My gut reaction was that describing Davis’ body and wardrobe were not relevant to her actions on the Senate floor last night, and consequently those comments are a rather benign but contributing part of the overwhelming pattern of objectifying female leaders and reinforcing a culture where attractiveness is a primary component of how we measure female worth. I may be overstating it. Some friends on Facebook certainly thought I was, which is why I’m eternally grateful for all the smart friends I’ve got on Facebook.

Rather than paraphrase, here are a few of their counter arguments:

From Lily:  Well, the description of her frame makes me want to vomit, but I think the sneakers bit could have been framed in a way that would be perfectly relevant to describing either a man or woman staging a filibuster (I mean, here, if someone’s wearing sneakers in a setting where you’d normally wear formal shoes, then you know they’re armed to the teeth and preparing for a long battle).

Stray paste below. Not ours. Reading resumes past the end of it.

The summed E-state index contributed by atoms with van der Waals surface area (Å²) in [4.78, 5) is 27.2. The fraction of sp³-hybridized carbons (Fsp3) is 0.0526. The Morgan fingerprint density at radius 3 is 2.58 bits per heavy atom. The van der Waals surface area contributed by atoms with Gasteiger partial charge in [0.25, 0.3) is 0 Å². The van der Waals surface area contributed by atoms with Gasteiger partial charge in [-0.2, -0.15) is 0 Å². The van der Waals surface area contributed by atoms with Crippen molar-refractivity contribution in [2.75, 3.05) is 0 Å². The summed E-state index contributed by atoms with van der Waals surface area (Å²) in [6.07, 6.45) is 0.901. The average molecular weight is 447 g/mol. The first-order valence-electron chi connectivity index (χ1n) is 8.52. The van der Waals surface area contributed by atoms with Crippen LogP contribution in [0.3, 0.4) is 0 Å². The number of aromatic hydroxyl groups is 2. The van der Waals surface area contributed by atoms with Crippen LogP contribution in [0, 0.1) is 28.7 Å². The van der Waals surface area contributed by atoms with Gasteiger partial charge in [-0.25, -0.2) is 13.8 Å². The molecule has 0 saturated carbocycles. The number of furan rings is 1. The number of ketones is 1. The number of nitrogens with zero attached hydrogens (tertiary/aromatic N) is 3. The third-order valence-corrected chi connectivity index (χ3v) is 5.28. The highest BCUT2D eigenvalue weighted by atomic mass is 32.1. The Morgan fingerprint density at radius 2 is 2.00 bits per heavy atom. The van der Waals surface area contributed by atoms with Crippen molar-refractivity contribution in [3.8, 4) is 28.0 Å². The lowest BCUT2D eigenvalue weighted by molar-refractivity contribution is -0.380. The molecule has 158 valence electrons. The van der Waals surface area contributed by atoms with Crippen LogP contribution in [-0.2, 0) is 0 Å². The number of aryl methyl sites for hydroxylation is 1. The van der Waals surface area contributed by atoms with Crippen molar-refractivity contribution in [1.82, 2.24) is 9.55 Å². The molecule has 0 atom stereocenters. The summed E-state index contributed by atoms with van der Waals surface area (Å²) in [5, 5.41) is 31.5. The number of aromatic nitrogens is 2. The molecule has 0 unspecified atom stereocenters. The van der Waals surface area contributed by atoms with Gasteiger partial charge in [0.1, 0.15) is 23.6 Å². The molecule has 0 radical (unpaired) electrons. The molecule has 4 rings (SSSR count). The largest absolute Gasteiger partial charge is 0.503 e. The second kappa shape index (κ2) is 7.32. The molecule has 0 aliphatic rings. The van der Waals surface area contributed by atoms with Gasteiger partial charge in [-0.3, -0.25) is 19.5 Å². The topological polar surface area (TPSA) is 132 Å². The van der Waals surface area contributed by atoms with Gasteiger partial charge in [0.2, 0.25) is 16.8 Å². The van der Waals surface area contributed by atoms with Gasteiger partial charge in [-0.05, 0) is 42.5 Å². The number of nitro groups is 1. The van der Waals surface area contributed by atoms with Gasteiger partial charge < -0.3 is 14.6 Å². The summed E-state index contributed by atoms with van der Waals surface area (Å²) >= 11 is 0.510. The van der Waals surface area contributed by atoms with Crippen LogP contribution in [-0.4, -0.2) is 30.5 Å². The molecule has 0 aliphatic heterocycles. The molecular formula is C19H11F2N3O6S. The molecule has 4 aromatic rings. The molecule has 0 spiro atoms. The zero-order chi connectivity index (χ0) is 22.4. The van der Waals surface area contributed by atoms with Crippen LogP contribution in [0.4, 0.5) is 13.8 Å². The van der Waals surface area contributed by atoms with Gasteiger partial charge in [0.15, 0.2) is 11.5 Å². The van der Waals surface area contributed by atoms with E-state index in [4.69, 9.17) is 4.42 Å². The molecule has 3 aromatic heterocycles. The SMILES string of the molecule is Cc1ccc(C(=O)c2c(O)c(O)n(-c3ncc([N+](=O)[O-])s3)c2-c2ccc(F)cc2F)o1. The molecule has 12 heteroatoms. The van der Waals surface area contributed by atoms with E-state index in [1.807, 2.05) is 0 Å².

From Christian:  Pink sneakers are definitely an anomaly for state reps to wear – it tends to be a more formal setting, and pink could either be coincidental or a deliberate choice (given the profile, I am going with deliberate though). They make her memorable for a news story. While I agree that a description of her frame is out of line, I think pink sneakers are at least marginally (and possibly more than marginally) relevant.